On January 30, the Senate Foreign Relations Committee held a remarkable hearing on upcoming U.S. agreements with other countries to permit the sale to them of U.S. nuclear technology. For the first time, a bipartisan majority of the senators participating — and a surprising number turned out — rejected the executive-branch line that stricter rules on nuclear commerce would be counterproductive.
What specifically troubled the committee was the Obama administration’s unwillingness to include in these agreements a requirement that buyer countries promise not to seek fuel technologies (enrichment and reprocessing) that could give them access to nuclear explosives (highly enriched uranium and plutonium). Everyone acknowledges that a country that can enrich uranium, or reprocess spent fuel to extract plutonium, is within easy reach of The Bomb.
The administration nevertheless argues that inclusion of this tight requirement makes it difficult to negotiate nuclear agreements and thereby gain both the commercial benefits and the influence that engaging in nuclear trade brings. It wants to pursue a “flexible” approach that concedes the fuel-technology issue to the buyers’ discretion, with the hope of persuading them to act responsibly.
Chairman Robert Menendez (D., N.J.) and ranking member Bob Corker (R., Tenn.) did a very workmanlike job of exposing the inconsistencies in the testimony of Deputy Energy Secretary Daniel Poneman and Assistant Secretary of State Thomas Countryman. In his quiet and friendly way, Corker was especially tough. He told Poneman of the concern that the Energy Department’s “involvement actually in these negotiations is sometimes what drives us to have these happenstance, ad hoc agreements” in which commercial interests “trump” the “nuclear nonproliferation piece.”
Poneman insisted on his devotion to nonproliferation (“There is no commercial benefit that is worth a proliferation risk, period,” he maintained), but his protestations came off lamely as he was there primarily to argue for flexible arrangements to allow commercial deals to proceed. Senator Marco Rubio (R., Fla.) caught the committee’s skeptical mood regarding the administration’s plea for diplomatic flexibility in the nuclear field with his question, “How is this not a house of cards?”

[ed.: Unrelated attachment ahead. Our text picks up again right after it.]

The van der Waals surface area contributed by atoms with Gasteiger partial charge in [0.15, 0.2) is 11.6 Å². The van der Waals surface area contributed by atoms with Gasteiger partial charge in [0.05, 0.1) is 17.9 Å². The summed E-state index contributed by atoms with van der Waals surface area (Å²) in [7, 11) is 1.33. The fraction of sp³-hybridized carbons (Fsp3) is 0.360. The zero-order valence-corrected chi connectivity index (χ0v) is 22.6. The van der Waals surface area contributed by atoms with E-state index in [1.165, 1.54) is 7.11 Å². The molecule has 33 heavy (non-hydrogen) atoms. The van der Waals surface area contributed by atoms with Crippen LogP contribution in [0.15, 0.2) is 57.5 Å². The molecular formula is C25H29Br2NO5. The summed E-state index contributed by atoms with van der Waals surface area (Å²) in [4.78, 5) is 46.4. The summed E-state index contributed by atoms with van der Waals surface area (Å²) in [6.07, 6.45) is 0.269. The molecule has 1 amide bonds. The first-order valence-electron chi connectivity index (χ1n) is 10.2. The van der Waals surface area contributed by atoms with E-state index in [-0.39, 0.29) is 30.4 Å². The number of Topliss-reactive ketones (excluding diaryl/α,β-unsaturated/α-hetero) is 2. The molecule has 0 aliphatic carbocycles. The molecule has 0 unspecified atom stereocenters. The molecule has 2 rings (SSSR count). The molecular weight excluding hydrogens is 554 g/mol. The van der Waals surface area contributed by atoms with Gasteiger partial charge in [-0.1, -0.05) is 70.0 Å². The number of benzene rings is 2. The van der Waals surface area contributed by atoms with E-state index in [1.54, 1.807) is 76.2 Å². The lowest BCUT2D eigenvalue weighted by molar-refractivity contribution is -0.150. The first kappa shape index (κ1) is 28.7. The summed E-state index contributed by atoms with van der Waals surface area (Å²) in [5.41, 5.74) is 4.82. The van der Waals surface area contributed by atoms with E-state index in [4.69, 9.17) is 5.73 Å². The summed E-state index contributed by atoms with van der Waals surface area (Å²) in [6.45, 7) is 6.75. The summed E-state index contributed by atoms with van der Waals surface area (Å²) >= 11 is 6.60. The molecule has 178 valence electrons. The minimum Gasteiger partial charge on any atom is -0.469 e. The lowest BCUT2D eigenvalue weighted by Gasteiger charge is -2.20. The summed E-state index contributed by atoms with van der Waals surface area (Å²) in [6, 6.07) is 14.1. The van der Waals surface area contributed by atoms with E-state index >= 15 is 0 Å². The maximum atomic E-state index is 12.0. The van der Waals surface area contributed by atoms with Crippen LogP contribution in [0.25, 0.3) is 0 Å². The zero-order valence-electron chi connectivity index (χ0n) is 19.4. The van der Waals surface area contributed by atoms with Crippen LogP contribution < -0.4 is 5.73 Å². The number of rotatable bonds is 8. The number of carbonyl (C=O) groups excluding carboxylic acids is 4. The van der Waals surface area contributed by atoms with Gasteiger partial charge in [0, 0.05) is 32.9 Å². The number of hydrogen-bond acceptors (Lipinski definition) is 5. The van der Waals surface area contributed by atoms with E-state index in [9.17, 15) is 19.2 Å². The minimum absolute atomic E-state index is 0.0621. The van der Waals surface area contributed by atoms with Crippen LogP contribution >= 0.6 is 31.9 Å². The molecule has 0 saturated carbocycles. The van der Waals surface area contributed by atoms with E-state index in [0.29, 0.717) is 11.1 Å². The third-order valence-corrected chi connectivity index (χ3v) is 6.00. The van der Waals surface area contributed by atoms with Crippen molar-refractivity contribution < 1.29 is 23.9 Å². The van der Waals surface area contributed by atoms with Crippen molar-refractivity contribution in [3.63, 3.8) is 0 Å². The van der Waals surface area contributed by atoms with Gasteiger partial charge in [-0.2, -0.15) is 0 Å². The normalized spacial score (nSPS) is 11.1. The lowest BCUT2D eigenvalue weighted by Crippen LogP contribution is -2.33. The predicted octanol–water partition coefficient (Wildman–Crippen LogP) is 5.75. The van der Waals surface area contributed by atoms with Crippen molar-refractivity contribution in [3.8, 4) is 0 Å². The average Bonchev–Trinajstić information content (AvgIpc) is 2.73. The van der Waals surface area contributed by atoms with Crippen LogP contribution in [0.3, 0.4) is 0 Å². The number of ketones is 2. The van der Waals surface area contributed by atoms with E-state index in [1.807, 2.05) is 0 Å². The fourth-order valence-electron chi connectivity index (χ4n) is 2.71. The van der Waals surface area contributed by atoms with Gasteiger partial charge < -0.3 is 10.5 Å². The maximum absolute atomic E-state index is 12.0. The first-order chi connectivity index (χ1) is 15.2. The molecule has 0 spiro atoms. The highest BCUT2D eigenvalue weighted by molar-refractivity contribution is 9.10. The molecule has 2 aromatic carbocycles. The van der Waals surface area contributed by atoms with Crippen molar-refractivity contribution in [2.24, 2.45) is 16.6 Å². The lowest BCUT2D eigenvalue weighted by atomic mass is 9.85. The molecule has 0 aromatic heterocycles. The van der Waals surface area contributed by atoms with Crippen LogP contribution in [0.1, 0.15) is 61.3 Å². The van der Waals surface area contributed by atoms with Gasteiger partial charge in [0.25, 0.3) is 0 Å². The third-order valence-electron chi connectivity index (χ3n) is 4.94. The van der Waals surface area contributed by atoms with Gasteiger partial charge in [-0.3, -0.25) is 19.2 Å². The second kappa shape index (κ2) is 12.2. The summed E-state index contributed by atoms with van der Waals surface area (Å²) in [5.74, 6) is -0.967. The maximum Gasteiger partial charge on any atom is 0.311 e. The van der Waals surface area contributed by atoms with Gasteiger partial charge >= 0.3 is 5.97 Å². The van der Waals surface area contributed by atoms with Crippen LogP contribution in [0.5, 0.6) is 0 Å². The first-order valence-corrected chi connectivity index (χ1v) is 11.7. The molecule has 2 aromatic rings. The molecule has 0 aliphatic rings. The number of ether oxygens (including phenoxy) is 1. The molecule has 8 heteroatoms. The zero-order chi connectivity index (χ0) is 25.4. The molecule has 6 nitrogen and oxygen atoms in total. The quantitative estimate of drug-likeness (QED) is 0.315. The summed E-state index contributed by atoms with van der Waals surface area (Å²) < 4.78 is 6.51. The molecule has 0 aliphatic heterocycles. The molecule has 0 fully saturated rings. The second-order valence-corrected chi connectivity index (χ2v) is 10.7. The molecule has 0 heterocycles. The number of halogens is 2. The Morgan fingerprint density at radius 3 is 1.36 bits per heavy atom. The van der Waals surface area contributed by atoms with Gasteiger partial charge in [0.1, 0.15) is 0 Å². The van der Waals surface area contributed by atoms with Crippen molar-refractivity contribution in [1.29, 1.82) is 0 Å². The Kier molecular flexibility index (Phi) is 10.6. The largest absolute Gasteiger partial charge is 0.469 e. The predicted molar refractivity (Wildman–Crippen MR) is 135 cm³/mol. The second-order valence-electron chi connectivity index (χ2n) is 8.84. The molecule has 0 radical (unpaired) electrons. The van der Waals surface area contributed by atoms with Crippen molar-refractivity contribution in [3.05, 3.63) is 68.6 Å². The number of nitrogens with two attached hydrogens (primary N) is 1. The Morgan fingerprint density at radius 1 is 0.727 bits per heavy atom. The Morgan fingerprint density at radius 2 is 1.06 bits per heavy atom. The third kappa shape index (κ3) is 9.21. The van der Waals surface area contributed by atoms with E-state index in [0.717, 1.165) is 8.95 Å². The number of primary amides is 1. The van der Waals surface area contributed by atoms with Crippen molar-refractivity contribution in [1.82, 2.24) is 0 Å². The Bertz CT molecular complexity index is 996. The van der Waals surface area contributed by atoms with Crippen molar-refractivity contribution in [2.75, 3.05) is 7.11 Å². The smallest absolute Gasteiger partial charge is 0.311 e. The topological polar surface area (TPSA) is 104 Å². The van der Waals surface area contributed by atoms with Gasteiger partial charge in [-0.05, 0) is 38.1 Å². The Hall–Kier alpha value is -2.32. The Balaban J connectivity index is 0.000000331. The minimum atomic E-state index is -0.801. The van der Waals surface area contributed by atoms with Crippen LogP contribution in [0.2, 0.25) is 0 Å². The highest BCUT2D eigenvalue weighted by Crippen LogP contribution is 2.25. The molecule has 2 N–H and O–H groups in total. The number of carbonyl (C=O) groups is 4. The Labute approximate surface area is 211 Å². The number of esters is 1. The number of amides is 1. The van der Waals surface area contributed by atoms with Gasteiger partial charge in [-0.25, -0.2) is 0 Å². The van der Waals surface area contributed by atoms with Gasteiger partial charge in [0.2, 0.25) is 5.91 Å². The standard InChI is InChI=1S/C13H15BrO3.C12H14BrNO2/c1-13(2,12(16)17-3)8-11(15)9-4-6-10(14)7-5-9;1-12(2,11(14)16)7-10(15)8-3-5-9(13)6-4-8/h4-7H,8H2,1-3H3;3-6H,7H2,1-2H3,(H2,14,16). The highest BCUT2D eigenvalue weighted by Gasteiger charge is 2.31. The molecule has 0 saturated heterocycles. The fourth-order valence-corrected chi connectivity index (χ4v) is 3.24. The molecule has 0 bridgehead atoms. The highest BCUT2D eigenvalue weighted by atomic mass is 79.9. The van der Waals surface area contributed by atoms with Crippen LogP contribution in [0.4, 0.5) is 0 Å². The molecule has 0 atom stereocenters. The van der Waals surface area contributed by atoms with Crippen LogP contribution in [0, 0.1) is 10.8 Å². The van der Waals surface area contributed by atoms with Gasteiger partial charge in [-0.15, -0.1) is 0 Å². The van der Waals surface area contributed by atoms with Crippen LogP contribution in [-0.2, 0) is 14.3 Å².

Nor were the senators buying any more the line that the Senate needn’t bother about the details of the agreements. These are negotiated secretly by the administration and, once revealed, enter into force promptly unless stopped by a congressional vote. An agreement already negotiated with Vietnam and due soon to be formally submitted hasn’t yet been shown to the senators. In fact, up to now Congress has played, as Senator Corker unhappily put it, “a zero role.” Secretary Countryman tried to assure him that the State Department team expressed the Senate’s view during negotiations, and thus the senators were present “even when you don’t know you are.” Corker responded drily, “We might want to express it ourselves.”
This hearing was remarkable also because, unprecedented as it was, the next day there was not a word about it in a single newspaper. C-SPAN decided not to cover it, apparently because the subject seemed too “wonkish.” It’s a familiar phenomenon. Everyone from the president on down agrees there is hardly a more important subject than proliferation. Last November, President Obama even issued an executive order extending the “national emergency” with respect to proliferation. Think about it: We are supposed to be in a proliferation-caused national emergency, and it is pretty much business as usual.
The flow of nuclear trade and its proliferation significance doesn’t get covered much because the subject is too complicated technically and legally for most reporters. And if you don’t understand it yourself, it’s hard to explain it to your readers.
Perhaps most significant in reducing press interest is that the proliferation consequences are speculative and may come decades in the future. This extended time scale is a second factor, along with the lack of press attention, that permits administrations to get away with irresponsible behavior, because the adverse effects are likely to become evident on someone else’s watch. Precisely on this lack of regard for future international security, the hearing produced stunning, if unintentional, admissions from the Departments of State and Energy.
Looking back, the truth is that at least since the 1954 launch of Atoms for Peace, we have spread nuclear wherewithal for commercial and political advantage without giving a lot of thought to the possible future implications. President Eisenhower rationalized that so long as the projects were small, they did not pose security problems. As nuclear projects got bigger, the rationale changed — but the practice didn’t. Eisenhower’s successors argued that the recipients of our nuclear exports were friendly and responsible. And so, in the current case, although Vietnam resists giving up the right to enrich and reprocess, the State Department nevertheless testified (in earlier House hearings) to Vietnam’s “commitment to nonproliferation.”